COLUMBUS — The No. 4 Michigan football team was just hanging on.

Even when the Wolverines went down two touchdowns in the first half, and even when momentum favored Ohio State to begin the second half, they hung perilously within reaching distance.

But with just under five minutes left in the third quarter, the floodgates broke open.

It came on a punt, just after Michigan had gone down, 27-19, on a Buckeye field goal. Ohio State receiver Chris Olave took a free run at junior punter Will Hart and blocked Hart’s kick.

The ball deflected high into the air and directly into the outstretched arms of Buckeye cornerback Sevyn Banks, who took it untouched to the house.

The Wolverines had finally wilted, like they have against Ohio State in 14 of the teams’ last 15 matchups, and from there they could do nothing right, losing, 62-39.

“It was tough,” said senior safety Tyree Kinnel. “We try to stay upbeat throughout the whole game and trust each other and stay in the fight. But I remember a point where it just got out of hand. Slowly devastated us throughout the game. All the yards they were putting up, how easily they were scoring, it was tough. Extremely tough.”

The out-of-hand point may have been the punt, or really any point after that, but the sings of impending trouble were present from the beginning.

Michigan started the game with the ball and a three-and-out, and the Buckeyes promptly drove 43 yards for a score immediately afterward, finishing it off with a touchdown to Olave.

Olave, who entered the game with four catches all season, tacked on another score with 9:08 left in the second quarter, and Ohio State threatened to break the game open when wide receiver Johnnie Dixon III caught a wide-open touchdown to extend the Buckeye lead to 21-6 minutes later.

To these opening blows, the Wolverines had answers.

They scored back with a fade-route touchdown from sophomore wide receiver Nico Collins. Then, on the ensuing kickoff, Ohio State kick returner Demario McCall simply dropped the ball and Michigan recovered on the Buckeyes’ nine-yard line. Junior running back Chris Evans caught a wheel route for a touchdown on the next snap, and despite failing to convert on the two-point conversion attempt, the Wolverines were suddenly down just two.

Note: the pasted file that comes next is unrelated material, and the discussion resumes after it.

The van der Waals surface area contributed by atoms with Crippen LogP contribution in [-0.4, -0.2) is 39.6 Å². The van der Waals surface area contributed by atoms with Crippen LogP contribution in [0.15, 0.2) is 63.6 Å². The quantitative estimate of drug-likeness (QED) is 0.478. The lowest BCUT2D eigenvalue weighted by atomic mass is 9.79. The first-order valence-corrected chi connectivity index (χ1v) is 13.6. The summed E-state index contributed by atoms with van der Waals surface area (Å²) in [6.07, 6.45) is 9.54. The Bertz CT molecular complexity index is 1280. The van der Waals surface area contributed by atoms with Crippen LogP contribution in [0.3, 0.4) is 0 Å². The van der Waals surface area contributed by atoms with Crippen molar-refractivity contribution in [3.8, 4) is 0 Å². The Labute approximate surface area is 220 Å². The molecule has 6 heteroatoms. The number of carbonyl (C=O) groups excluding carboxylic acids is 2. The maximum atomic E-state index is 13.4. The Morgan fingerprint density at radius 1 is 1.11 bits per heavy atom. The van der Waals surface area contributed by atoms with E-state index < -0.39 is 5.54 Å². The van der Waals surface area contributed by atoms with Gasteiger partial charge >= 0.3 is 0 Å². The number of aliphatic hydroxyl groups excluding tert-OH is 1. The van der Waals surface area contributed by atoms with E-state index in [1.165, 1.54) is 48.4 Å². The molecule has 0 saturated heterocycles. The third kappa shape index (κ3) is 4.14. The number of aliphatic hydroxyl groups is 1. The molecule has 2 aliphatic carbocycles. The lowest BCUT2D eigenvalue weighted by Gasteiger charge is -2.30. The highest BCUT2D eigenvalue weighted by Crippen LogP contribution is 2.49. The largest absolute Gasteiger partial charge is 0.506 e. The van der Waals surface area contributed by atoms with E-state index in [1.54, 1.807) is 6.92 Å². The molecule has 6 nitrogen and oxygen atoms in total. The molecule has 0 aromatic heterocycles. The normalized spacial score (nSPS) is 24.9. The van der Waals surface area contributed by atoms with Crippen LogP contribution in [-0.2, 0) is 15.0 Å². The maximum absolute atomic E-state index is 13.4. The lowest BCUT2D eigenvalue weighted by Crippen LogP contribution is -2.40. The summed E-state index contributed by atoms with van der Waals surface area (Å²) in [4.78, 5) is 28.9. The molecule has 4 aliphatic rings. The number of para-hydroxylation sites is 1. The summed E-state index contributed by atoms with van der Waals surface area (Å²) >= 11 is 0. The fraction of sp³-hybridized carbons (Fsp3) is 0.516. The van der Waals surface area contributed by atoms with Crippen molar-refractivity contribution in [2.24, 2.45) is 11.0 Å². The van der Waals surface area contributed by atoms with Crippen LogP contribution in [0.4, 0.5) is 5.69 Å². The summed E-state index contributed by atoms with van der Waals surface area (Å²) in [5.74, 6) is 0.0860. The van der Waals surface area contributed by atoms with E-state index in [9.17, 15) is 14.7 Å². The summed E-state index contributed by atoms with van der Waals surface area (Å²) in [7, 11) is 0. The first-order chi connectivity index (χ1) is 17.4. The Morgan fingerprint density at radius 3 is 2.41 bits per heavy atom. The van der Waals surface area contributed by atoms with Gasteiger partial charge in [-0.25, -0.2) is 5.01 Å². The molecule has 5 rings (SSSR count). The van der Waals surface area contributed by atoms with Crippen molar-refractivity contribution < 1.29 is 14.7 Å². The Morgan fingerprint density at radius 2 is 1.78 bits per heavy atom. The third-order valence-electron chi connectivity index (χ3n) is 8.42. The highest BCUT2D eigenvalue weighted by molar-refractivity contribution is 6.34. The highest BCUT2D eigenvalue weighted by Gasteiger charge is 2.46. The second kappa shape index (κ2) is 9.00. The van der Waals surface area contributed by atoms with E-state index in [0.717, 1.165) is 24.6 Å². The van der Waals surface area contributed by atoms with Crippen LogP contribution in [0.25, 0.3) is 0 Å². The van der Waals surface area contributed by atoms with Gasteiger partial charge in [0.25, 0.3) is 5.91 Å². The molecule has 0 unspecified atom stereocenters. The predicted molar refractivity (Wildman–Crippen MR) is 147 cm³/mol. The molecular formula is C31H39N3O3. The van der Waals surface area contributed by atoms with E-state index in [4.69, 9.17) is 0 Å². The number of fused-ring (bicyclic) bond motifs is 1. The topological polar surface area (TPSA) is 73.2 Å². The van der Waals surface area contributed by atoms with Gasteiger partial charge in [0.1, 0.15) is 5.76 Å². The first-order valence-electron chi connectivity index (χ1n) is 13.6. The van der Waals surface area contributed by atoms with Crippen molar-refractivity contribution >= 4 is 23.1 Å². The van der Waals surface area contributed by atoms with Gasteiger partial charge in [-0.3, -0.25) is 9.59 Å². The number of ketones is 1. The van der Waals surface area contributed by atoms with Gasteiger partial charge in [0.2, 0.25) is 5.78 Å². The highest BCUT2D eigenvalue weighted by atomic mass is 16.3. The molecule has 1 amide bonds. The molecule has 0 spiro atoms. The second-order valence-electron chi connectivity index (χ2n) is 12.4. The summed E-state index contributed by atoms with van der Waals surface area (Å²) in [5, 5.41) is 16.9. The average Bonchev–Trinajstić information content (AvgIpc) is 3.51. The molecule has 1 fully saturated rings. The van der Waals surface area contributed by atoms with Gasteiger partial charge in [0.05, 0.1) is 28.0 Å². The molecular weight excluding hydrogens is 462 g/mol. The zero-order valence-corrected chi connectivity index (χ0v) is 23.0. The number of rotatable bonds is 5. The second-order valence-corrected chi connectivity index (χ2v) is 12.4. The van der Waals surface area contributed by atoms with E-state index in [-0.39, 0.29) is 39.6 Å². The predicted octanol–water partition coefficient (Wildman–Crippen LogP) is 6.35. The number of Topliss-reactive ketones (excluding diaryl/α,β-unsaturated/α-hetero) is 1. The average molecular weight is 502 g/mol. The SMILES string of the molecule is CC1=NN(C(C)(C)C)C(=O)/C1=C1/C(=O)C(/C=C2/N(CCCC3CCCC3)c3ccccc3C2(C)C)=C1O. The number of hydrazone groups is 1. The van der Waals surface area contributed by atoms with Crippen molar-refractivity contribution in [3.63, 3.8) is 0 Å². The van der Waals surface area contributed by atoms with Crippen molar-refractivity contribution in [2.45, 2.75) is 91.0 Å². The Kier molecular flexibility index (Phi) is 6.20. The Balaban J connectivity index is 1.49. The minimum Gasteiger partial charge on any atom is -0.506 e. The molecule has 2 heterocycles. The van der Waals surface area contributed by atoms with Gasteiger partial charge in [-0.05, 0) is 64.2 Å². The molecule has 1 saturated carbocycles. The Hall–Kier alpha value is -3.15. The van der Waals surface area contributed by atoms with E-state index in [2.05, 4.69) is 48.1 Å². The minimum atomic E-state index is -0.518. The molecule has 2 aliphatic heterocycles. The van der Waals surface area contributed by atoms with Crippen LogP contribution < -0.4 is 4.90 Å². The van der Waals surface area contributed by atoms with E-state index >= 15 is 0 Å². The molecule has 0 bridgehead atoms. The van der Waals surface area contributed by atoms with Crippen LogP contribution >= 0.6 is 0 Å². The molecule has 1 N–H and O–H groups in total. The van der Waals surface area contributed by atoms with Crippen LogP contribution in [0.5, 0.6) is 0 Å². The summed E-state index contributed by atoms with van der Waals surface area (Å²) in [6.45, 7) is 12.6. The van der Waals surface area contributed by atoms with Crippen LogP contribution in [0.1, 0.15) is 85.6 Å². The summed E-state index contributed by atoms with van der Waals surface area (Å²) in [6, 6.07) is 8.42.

Ohio State drove down to Michigan’s two-yard line twice in its next three offensive possessions, but had to settle for field goals both times.

“We had our opportunities offensively, and you know, the defense started the second half good and held them to a field goal and got a stop, and we had a chance,” Patterson said.

That’s when Olave broke through the Wolverines’ punt protection, and Banks went dancing into the endzone.

Junior quarterback Shea Patterson threw an interception three plays later, and the Buckeyes scored two snaps after that. 

As Kinnel put it, things were out of hand.

“You know, sometimes you get desperate in those types of situations,” Patterson said of his interception. “Wasn’t really trying to force it, I was actually trying to throw the ball out of bounds. Whoever made that play made a good play and hit my elbow.”

One last time, Michigan drove down the field in an effort to battle back, and Collins secured another fade route to chop the deficit back to two scores.

And then Ohio State wide receiver Parris Campell Jr., took the first play on the Buckeyes’ next drive 78 yards to the endzone.

In the end, the statistics are hideous for the Wolverines. They gave up the most points of any regulation game in program history. Ever. They allowed the most yards (567) since coach Jim Harbaugh and defensive coordinator Don Brown have taken over. They gave it all up in their biggest game of the year.

After Campbell’s run, the metaphorical floodgates were completely obliterated.

Ohio State spent the rest of the game scoring and breaking records offensively, while pumping up the crowd and dancing on graves defensively.

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